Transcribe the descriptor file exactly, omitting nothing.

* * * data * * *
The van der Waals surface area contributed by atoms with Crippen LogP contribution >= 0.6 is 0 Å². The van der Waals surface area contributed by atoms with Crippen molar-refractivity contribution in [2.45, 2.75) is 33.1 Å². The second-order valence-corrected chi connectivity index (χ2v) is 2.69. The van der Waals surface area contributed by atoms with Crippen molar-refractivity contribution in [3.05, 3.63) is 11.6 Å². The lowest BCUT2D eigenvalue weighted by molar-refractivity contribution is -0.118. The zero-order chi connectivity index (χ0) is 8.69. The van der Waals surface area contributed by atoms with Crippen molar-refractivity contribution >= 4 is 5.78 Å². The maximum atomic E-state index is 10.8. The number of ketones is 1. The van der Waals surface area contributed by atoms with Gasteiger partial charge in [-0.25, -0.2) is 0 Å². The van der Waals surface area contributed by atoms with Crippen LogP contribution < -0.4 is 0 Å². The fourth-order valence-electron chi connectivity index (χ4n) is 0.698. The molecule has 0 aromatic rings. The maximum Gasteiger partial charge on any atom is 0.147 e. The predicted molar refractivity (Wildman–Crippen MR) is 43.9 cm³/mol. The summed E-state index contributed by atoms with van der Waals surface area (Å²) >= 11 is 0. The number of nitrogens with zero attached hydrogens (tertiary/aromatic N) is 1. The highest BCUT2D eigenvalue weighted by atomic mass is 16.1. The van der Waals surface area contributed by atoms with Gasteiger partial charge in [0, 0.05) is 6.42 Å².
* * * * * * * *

The van der Waals surface area contributed by atoms with Crippen LogP contribution >= 0.6 is 0 Å². The van der Waals surface area contributed by atoms with Crippen molar-refractivity contribution in [2.45, 2.75) is 33.1 Å². The second-order valence-corrected chi connectivity index (χ2v) is 2.69. The van der Waals surface area contributed by atoms with Crippen molar-refractivity contribution in [3.05, 3.63) is 11.6 Å². The lowest BCUT2D eigenvalue weighted by molar-refractivity contribution is -0.118. The zero-order chi connectivity index (χ0) is 8.69. The van der Waals surface area contributed by atoms with Crippen molar-refractivity contribution >= 4 is 5.78 Å². The maximum atomic E-state index is 10.8. The number of ketones is 1. The van der Waals surface area contributed by atoms with Gasteiger partial charge in [-0.25, -0.2) is 0 Å². The van der Waals surface area contributed by atoms with Crippen LogP contribution < -0.4 is 0 Å². The fourth-order valence-electron chi connectivity index (χ4n) is 0.698. The molecule has 0 aromatic rings. The maximum Gasteiger partial charge on any atom is 0.147 e. The predicted molar refractivity (Wildman–Crippen MR) is 43.9 cm³/mol. The summed E-state index contributed by atoms with van der Waals surface area (Å²) >= 11 is 0. The number of nitrogens with zero attached hydrogens (tertiary/aromatic N) is 1. The highest BCUT2D eigenvalue weighted by atomic mass is 16.1. The van der Waals surface area contributed by atoms with Gasteiger partial charge in [0, 0.05) is 6.42 Å².